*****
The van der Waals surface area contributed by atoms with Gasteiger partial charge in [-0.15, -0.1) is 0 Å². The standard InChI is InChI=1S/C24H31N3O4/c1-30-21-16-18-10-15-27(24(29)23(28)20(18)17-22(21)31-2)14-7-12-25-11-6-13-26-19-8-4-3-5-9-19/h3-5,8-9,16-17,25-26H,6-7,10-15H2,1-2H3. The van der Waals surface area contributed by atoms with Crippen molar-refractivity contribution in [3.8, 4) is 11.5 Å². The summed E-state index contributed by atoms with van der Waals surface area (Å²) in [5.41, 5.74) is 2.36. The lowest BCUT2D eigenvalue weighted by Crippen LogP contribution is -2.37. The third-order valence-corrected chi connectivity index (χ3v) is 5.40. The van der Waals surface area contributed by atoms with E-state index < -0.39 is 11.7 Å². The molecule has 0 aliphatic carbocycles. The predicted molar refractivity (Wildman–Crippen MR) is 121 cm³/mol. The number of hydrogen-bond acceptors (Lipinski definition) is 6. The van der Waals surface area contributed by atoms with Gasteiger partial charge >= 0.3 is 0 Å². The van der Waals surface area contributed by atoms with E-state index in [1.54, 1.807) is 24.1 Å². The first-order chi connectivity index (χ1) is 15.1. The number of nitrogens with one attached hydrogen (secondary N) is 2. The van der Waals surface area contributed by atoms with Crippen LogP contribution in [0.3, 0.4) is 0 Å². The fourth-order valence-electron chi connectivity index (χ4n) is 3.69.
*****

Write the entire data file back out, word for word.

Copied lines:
The van der Waals surface area contributed by atoms with Gasteiger partial charge in [-0.15, -0.1) is 0 Å². The standard InChI is InChI=1S/C24H31N3O4/c1-30-21-16-18-10-15-27(24(29)23(28)20(18)17-22(21)31-2)14-7-12-25-11-6-13-26-19-8-4-3-5-9-19/h3-5,8-9,16-17,25-26H,6-7,10-15H2,1-2H3. The van der Waals surface area contributed by atoms with Crippen molar-refractivity contribution in [3.8, 4) is 11.5 Å². The summed E-state index contributed by atoms with van der Waals surface area (Å²) in [5.41, 5.74) is 2.36. The lowest BCUT2D eigenvalue weighted by Crippen LogP contribution is -2.37. The third-order valence-corrected chi connectivity index (χ3v) is 5.40. The van der Waals surface area contributed by atoms with E-state index < -0.39 is 11.7 Å². The molecule has 0 aliphatic carbocycles. The predicted molar refractivity (Wildman–Crippen MR) is 121 cm³/mol. The number of hydrogen-bond acceptors (Lipinski definition) is 6. The van der Waals surface area contributed by atoms with Gasteiger partial charge >= 0.3 is 0 Å². The van der Waals surface area contributed by atoms with E-state index in [1.54, 1.807) is 24.1 Å². The first-order chi connectivity index (χ1) is 15.1. The number of nitrogens with one attached hydrogen (secondary N) is 2. The van der Waals surface area contributed by atoms with Crippen LogP contribution in [0.3, 0.4) is 0 Å². The fourth-order valence-electron chi connectivity index (χ4n) is 3.69.